Health experts concerned over unexplained coronavirus cases in Spain

In the municipality of Torrejón de Ardoz in Madrid region, a number of patients have tested positive for Covid-19 despite not having traveled to any country with a reported outbreak

Carlos III Hospital in Madrid, where one of the patients from Torrejón de Ardoz was transferred.
Carlos III Hospital in Madrid, where one of the patients from Torrejón de Ardoz was transferred.SUSANA VERA (REUTERS)

Spanish health experts are analyzing several cases of coronavirus infections of unknown origin. There are at least five people in Torrejón de Ardoz, a municipality in the Madrid region, who contracted the Covid-19 virus without traveling to any country considered a risk area. Doctors have also been unable to trace the infections to any other patient.

In Spain, so far around 90% of confirmed cases are imported. The Health Ministry notes that there is still “not a great deal of transmission at the national level.” On Sunday the number of cases had risen to 83.

Torrejón de Ardoz

The latest case in Torrejón de Ardoz, which has a population of 130,000, is a 73-year-old man who has since been transferred to Carlos III Hospital in the Spanish capital. A 71-year-old Ecuadorian woman who lives in Torrejón and recently flew back to her home country also tested positive for the virus and remains hospitalized in Ecuador. The Ecuadorian government announced on Sunday that it is looking to locate the 287 passengers who were on the woman’s flight from Madrid to Guayaquil on February 14.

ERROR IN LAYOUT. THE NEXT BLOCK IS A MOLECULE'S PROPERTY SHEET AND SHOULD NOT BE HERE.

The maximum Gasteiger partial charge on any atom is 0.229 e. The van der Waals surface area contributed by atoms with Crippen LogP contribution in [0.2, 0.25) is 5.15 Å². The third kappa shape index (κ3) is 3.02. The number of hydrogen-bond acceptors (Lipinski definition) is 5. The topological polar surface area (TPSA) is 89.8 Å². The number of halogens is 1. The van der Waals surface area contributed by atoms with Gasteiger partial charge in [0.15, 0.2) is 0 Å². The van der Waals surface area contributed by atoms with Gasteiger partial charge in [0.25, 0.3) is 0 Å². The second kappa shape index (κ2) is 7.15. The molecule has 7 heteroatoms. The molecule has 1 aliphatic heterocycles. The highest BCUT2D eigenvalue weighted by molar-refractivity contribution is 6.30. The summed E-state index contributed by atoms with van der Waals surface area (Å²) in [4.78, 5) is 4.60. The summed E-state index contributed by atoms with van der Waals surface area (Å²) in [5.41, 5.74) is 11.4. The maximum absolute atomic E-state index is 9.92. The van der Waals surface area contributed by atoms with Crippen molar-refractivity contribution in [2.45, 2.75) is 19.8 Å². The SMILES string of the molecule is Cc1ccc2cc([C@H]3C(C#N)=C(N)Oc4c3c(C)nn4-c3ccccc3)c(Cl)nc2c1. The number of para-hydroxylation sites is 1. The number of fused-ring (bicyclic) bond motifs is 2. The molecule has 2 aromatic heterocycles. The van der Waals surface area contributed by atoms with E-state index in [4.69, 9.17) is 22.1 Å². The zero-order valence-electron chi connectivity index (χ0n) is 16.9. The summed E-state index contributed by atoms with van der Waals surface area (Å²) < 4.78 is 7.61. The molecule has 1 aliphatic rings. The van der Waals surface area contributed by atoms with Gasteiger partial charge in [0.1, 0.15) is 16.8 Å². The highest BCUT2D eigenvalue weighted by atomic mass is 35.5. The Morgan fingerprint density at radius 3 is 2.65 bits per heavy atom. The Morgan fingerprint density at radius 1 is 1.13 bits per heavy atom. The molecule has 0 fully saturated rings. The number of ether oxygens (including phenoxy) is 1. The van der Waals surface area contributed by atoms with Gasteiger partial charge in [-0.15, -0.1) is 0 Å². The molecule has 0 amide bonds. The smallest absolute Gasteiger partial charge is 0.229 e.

Authorities are concerned about these cases because they show that the coronavirus has been spreading in Torrejón, yet they are unable to pinpoint the origin of the infections. At midday on Monday, Fernando Simón, the director of the Health Ministry’s Coordination Center for Health Alerts and Emergencies, confirmed that one of the outbreaks in Torrejón was linked to an evangelical religious group.

“In the next few days we will see the real extent of this episode,” said a health expert specializing in infectious diseases. “Sometimes it is limited and the number of cases shows a linear rise until they self-contain. Other times, growth is exponential. We have to be alert to see what happens now.”

Basque Country

In Spain’s northern Basque Country region, a doctor at Txagorritxu Hospital, in the city of Álava, has tested positive for the coronavirus. This patient had not traveled to any country with a reported outbreak, and had only been to Spain’s southern Andalusia region in mid-February. “We are unable to confirm whether this trip is the origin of the infection,” said the Basque health department chief, Nekane Murga. Three more infections in the area are tied to this patient.


Authorities are also keeping a close eye on the southern city of Málaga, which recently recorded the first locally transmitted coronavirus case in Spain. Miguel Ángel Benítez, 62, was infected after attending a meeting in Málaga, where he was in contact with a work colleague who himself contracted the disease after spending time with a couple from Shanghai in Spain’s Costa del Sol. Benítez is at the origin of five more infections in the area. Although in this case, health authorities have been able to follow the trail of infections, officials are monitoring the Costa del Sol because it is a major tourist hub with a significant presence of foreign travelers.

English version by Susana Urra.

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